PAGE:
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Walmart Tries Its Hand at Homemade Gaming Desktops and Laptops

Walmart is dipping its foot into the gaming PC business. The international retail giant recently partnered with Esports Arena to create its Overpowered (OP) line of pre-built gaming desktops and laptops. The initial lineup is comprised of a desktop with unique specifications at different price points and two laptops. 

OP Gaming Desktop Specs

(Image credit: Walmart)

The OP Gaming Desktop is available in three forms: DTW1, DTW2 and DTW3. The hardware is housed inside a sleek, black case with glass front and side panels. Four fans provide the case with active cooling; although, at the moment it's unclear whether they come with normal LED or RGB lighting.

The OP Gaming Desktop DTW1 is the entry model and features an Intel Core i7-8700 hexa-core processor, 16GB of memory and an Nvidia GeForce GTX 1070 graphics card. Storage consists of a 256GB SSD and 2TB hard drive. The DTW1 is priced at $1,399.

The DTW2 model also employs the Intel Core i7-8700 processor but is accompanied by 32GB of memory and an Nvidia GeForce GTX 1080 graphics card. There's a 512GB SSD for primary storage and a 2TB hard drive for secondary storage. This model carries a $1,899 price tag.

The DTW3 is the flagship model and comes with similar specs to the DTW2 but with a faster Nvidia GeForce GTX 1080 Ti graphics card, which bumps the price up to $2,099.

Regardless of the model, OP Gaming Desktop runs on Windows 10.

Walmart backs up its gaming desktops with a one-year warranty but also offers extended coverage up to three years for an extra $58 and up to four years for $77. All three models are available for pre-order and are eligible for free two-day shipping.

OP Gaming Laptop Specs

(Image credit: Walmart)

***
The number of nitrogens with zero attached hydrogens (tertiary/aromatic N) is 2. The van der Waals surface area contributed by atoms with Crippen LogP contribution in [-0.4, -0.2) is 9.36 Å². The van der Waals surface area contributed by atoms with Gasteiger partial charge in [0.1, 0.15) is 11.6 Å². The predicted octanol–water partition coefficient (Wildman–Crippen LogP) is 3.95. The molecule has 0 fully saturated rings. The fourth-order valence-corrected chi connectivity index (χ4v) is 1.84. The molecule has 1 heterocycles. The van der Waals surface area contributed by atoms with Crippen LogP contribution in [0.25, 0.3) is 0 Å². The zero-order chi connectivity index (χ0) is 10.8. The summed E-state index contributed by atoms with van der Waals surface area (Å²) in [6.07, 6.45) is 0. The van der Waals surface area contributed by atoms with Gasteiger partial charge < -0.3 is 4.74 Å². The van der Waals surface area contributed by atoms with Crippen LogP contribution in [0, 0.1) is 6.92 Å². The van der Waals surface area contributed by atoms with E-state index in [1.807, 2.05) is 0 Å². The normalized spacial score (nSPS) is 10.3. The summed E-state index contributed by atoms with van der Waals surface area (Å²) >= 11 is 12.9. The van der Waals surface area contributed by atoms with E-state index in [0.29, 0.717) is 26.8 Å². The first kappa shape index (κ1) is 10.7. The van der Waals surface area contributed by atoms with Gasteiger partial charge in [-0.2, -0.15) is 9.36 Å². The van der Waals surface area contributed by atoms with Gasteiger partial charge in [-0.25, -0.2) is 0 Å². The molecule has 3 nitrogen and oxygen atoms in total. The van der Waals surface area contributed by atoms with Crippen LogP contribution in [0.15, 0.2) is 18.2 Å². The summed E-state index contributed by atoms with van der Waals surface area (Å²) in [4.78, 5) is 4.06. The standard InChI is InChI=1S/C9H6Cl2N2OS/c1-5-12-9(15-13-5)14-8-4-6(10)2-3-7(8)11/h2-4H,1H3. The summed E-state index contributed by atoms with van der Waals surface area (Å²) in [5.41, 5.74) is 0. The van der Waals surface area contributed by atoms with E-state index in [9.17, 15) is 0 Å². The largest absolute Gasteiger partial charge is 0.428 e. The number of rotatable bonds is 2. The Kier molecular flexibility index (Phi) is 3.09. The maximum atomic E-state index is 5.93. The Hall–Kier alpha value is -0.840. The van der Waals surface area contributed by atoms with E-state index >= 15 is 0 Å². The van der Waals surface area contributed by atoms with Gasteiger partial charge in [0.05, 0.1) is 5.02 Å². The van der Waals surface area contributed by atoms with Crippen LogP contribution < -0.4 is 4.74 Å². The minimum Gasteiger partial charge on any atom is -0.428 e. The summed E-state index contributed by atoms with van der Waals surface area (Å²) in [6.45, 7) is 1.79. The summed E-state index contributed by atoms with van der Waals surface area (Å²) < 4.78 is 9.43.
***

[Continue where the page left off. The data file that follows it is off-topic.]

The OP Gaming Laptop is offered in three flavors as well. The OP Gaming Laptop 15 employs a 15-inch screen with a 144Hz refresh rate and mechanical LED keyboard. The laptop comes equipped with an Intel Core i5-8300H quad-core processor, 8GB of memory, an Nvidia GeForce GTX 1050 graphics card, a 128GB SSD and a 1TB hard drive. The OP Gaming Laptop 15 costs $999.

The OP Gaming Laptop 15+, which possesses the same screen and keyboard as the OP Gaming Laptop 15, is outfitted with an Intel Core i7-8750H hexa-core processor, 16GB of memory, Nvidia GeForce GTX 1060 graphics card, a 256GB SSD and a 1TB hard drive. This model has a price tag of $1,399.

Last but not least, the OP Gaming Laptop 17 features a 17-inch 144Hz screen and a mechanical LED keyboard like the previous two models. In terms of technical specifications, the OP Gaming Laptop 17 boasts an Intel Core i7-8750H, 32GB of memory, Nvidia GeForce GTX 1060 graphics card, a 256GB SSD and a 2TB hard drive. The OP Gaming Laptop 17 will set you back $1,699.

Similar to the desktop models, the OP Gaming Laptops also run on Windows 10 and are up for pre-order now. 

  • robin2rl
    The laptop is the same Tongfang gaming laptop that OriginPC, Eluktronics (i.e. Amazon listing B07FPGPQXL), and others sell. The desktop lacks top mounted fans and has little to no space in front for letting intake in so airflow is very poor and inside it runs hot. Also, $1899 is a jacked price when considering "i7-8700 gtx 1080 desktop" search on Amazon yields $1399+ desktops with better airflow (i.e. B077J275KK, B0788X6D9Y, B07932Q7HZ, etc...).

    Also, Walmart took no time in choosing the case. They simply picked the 12th case that shows up in google image search for "computer gaming case" which comes from China ODM Dongguan Orient Technology Co.Ltd.

    This is what happens when companies that don't know the first thing about gaming computers try and do gaming PCs.
    Reply
  • bigdragon
    I'm having trouble looking past the logo -- it's very ugly. The laptops look decent, although I would not trust Walmart more than Asus or Lenovo.
    Reply
  • bigpinkdragon286